In a number of cases, however, hedging may be well worth it either to lock in currency gains or protect against a sliding currency. The most common methods employed to hedge currency risk are currency forwards and futures, or currency options. Each method of hedging has distinct advantages and disadvantages. Currency forwards can be tailored to a specific amount and maturity but lock in a fixed rate, while currency futures offer high leverage but are only available in fixed contract sizes and maturities. Currency options provide more flexibility than forwards and futures but can be quite expensive.

Foreign bonds may offer higher yields than domestic bonds and diversify the portfolio. However, these benefits should be weighed against the risk of loss from unfavorable forex moves, which can have a significant negative impact on total returns from foreign bonds.

Related Articles
  1. Forex Fundamentals

    What Causes A Currency Crisis?

    Find out what can cause a currency to collapse, and what central banks can do to help.
  2. Forex Education

    The Impact Of Currency Conversions

    Will a rising or falling dollar hurt you or your company? In this article we explore the impact of currency converisons on consumers, comanies, and countries.
  3. Economics

    Why Governments Issue Foreign Bonds

    Government bonds issued in foreign currency have drawn a growing amount of interest in recent years. This article explores why governments, particularly those in emerging markets, choose to denominate ...
  4. Forex Education

    Corporate Currency Risks Explained

    Transaction, translation and economic risks can affect a company's balance sheet.
  5. Mutual Funds & ETFs

    Protect Your Foreign Investments From Currency Risk

    Hedging against currency risk can add a level of safety to your offshore investments.
  6. Mutual Funds & ETFs

    Introduction To Currency Futures

    The forex market is not the only way for investors and traders to participate in foreign exchange.
  7. Stock Analysis

    The Biggest Risks of Investing in Netflix Stock

    Examine the current state of Netflix Inc., and learn about three of the major fundamental risks that the company is currently facing.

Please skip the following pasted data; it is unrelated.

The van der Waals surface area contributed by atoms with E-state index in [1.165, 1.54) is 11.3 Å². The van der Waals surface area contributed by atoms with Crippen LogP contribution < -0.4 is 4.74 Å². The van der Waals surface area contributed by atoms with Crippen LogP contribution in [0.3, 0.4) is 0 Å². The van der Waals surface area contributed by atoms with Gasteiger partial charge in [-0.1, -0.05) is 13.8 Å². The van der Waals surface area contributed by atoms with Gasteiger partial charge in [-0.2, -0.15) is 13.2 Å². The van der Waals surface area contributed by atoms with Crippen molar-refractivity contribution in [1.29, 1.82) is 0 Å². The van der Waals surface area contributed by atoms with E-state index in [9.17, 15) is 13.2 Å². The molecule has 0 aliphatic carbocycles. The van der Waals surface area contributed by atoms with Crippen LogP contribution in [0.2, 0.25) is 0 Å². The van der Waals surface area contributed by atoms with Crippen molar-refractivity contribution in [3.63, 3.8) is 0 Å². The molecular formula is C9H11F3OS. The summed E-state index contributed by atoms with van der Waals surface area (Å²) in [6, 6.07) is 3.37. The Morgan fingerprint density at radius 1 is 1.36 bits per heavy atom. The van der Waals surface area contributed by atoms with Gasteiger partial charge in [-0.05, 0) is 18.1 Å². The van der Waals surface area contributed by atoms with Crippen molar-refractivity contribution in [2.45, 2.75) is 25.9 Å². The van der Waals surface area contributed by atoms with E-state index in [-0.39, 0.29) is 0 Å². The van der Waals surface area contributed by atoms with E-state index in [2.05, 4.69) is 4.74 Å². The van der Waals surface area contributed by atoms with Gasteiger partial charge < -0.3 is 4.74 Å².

8. Mutual Funds & ETFs

    3 Fixed Income ETFs in the Mining Sector

    Learn about the top three metals and mining exchange-traded funds (ETFs), and explore analyses of their characteristics and how investors can benefit from these ETFs.
  9. Investing Basics

    Learn How To Trade Crude Oil in 5 Steps

    Crude oil and energy markets are specialized venues. Here are five steps to take to build consistent profits.
  10. Forex Education

    The Most Famous Forex Traders Of All Time

    The five most famous forex traders share common virtues such as strong self-confidence.
  1. Why have mutual funds become so popular?

    Mutual funds have become an incredibly popular option for a wide variety of investors. This is primarily due to the automatic ... Read Full Answer >>
  2. Can your car insurance company check your driving record?

    While your auto insurance company cannot pull your full motor vehicle report, or MVR, it does pull a record summary that ... Read Full Answer >>
  3. Is my IRA/Roth IRA FDIC-Insured?

    The Federal Deposit Insurance Corporation, or FDIC, is a government-run agency that provides protection against losses if ... Read Full Answer >>
  4. Does index trading increase market vulnerability?

    The rise of index trading may increase the overall vulnerability of the stock market due to increased correlations between ... Read Full Answer >>
  5. How are NDFs (non-deliverable forwards) priced

    The price of non-deliverable forward contracts, or NDFs, is commonly based on an interest rate parity formula used to calculate ... Read Full Answer >>
  6. What are the goals of covered interest arbitrage?

    The goals of covered interest arbitrage include enabling investors to trade volatile currency pairs without risk as well ... Read Full Answer >>

You May Also Like

Hot Definitions
  1. Section 1231 Property

    A tax term relating to depreciable business property that has been held for over a year. Section 1231 property includes buildings, ...
  2. Term Deposit

    A deposit held at a financial institution that has a fixed term, and guarantees return of principal.
  3. Zero-Sum Game

    A situation in which one person’s gain is equivalent to another’s loss, so that the net change in wealth or benefit is zero. ...
  4. Capitalization Rate

    The rate of return on a real estate investment property based on the income that the property is expected to generate.
  5. Gross Profit

    A company's total revenue (equivalent to total sales) minus the cost of goods sold. Gross profit is the profit a company ...
  6. Revenue

    The amount of money that a company actually receives during a specific period, including discounts and deductions for returned ...
Trading Center
You are using adblocking software

Want access to all of Investopedia? Add us to your “whitelist”
so you'll never miss a feature!